Significance and Use
5.1 The slow strain rate test is used for relatively rapid screening or comparative evaluation, or both, of environmental, processing or metallurgical variables, or both, that can affect the resistance of a material to EAC. For example, this testing technique has been used to evaluate materials, heat treatments, chemical constituents in the environment, and temperature and chemical inhibitors.
5.2 Where possible, the application of the SSR test and data derived from its use should be used in combination with service experience or long-term EAC data, or both, obtained through literature sources or additional testing using other testing techniques. In applications where there has been little or no prior experience with SSR testing or little EAC data on the particular material/environment combination of interest, the following steps are recommended:
5.2.1 The SSR tests should be conducted over a range of applied extension rates (that is, usually at least one order of magnitude in applied extension rate above and below 10−6 in/s (2.54 × 10–5 mm/s) to determine the effect of strain rate or rate of increase of the stress or stress intensity factor on susceptibility to EAC.
5.3 In many cases the SSR test has been found to be a conservative test for EAC. Therefore, it may produce failures in the laboratory under conditions which do not necessarily cause EAC under service application. Additionally, in some limited cases, EAC indications are not found in smooth tension SSR tests even when service failures have been observed. This effect usually occurs when there is a delay in the initiation of localized corrosion processes. Therefore, the suggestions given in 5.2 are strongly encouraged.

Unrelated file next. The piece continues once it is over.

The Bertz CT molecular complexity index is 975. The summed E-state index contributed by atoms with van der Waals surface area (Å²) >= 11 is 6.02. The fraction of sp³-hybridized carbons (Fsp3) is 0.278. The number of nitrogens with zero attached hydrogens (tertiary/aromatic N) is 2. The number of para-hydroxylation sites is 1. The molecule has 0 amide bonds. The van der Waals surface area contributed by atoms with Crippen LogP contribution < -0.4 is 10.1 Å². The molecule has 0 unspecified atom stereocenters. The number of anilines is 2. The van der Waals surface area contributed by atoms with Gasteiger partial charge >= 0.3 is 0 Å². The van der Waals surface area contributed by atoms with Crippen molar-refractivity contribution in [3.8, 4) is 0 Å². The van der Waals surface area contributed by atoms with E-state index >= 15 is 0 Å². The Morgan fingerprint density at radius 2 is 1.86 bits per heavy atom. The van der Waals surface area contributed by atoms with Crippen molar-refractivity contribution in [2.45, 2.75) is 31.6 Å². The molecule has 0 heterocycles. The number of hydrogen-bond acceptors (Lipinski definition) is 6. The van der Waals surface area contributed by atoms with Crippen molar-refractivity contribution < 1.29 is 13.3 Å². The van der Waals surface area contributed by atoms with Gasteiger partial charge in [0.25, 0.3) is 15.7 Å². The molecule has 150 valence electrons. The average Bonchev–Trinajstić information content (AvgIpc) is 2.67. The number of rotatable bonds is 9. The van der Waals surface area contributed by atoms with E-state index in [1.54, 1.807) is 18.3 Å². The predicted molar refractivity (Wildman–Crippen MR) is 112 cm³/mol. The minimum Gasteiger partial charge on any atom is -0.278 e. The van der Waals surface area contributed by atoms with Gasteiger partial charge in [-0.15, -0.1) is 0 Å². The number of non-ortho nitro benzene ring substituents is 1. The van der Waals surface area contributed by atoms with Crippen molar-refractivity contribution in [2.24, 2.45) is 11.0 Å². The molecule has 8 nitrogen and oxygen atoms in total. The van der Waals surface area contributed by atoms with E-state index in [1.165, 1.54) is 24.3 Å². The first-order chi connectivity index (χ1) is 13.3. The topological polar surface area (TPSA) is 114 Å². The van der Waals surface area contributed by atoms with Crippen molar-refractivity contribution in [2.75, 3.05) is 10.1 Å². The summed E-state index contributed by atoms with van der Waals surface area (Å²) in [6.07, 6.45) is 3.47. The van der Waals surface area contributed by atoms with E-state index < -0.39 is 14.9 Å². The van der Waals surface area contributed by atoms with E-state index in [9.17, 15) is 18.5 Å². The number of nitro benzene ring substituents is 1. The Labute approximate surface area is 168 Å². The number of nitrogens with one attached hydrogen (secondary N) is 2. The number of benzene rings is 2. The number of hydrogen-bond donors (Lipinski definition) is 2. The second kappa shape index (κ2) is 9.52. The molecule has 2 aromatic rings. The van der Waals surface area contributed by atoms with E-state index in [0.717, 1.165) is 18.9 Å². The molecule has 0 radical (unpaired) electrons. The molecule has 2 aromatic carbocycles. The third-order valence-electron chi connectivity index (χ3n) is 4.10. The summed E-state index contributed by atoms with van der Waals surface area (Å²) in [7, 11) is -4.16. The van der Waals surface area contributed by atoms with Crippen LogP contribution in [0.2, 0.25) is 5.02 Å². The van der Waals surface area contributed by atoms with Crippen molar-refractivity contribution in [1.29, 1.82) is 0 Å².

5.4 In some cases, EAC will only occur in a specific range of strain rates. Therefore, where there is little prior information available, tests should be conducted over a range of strain rates as discussed in 5.2.
1.1 This practice covers procedures for the design, preparation, and use of axially loaded, tension test specimens and fatigue pre-cracked (fracture mechanics) specimens for use in slow strain rate (SSR) tests to investigate the resistance of metallic materials to environmentally assisted cracking (EAC). While some investigators utilize SSR test techniques in combination with cyclic or fatigue loading, no attempt has been made to incorporate such techniques into this practice.
1.2 Slow strain rate testing is applicable to the evaluation of a wide variety of metallic materials in test environments which simulate aqueous, nonaqueous, and gaseous service environments over a wide range of temperatures and pressures that may cause EAC of susceptible materials.
1.3 The primary use of this practice is to furnish accepted procedures for the accelerated testing of the resistance of metallic materials to EAC under various environmental conditions. In many cases, the initiation of EAC is accelerated through the application of a dynamic strain in the gauge section or at a notch tip or crack tip, or both, of a specimen. Due to the accelerated nature of this test, the results are not intended to necessarily represent service performance, but rather to provide a basis for screening, for detection of an environmental interaction with a material, and for comparative evaluation of the effects of metallurgical and environmental variables on sensitivity to known environmental cracking problems.
1.6 This standard does not purport to address all of the safety concerns, if any, associated with its use. It is the responsibility of the user of this standard to establish appropriate safety and health practices and determine the applicability of regulatory limitations prior to use. Furthermore, in some cases, special facilities will be required to isolate these tests from laboratory personnel if high pressures or toxic chemical environments, or both, are utilized in SSR testing.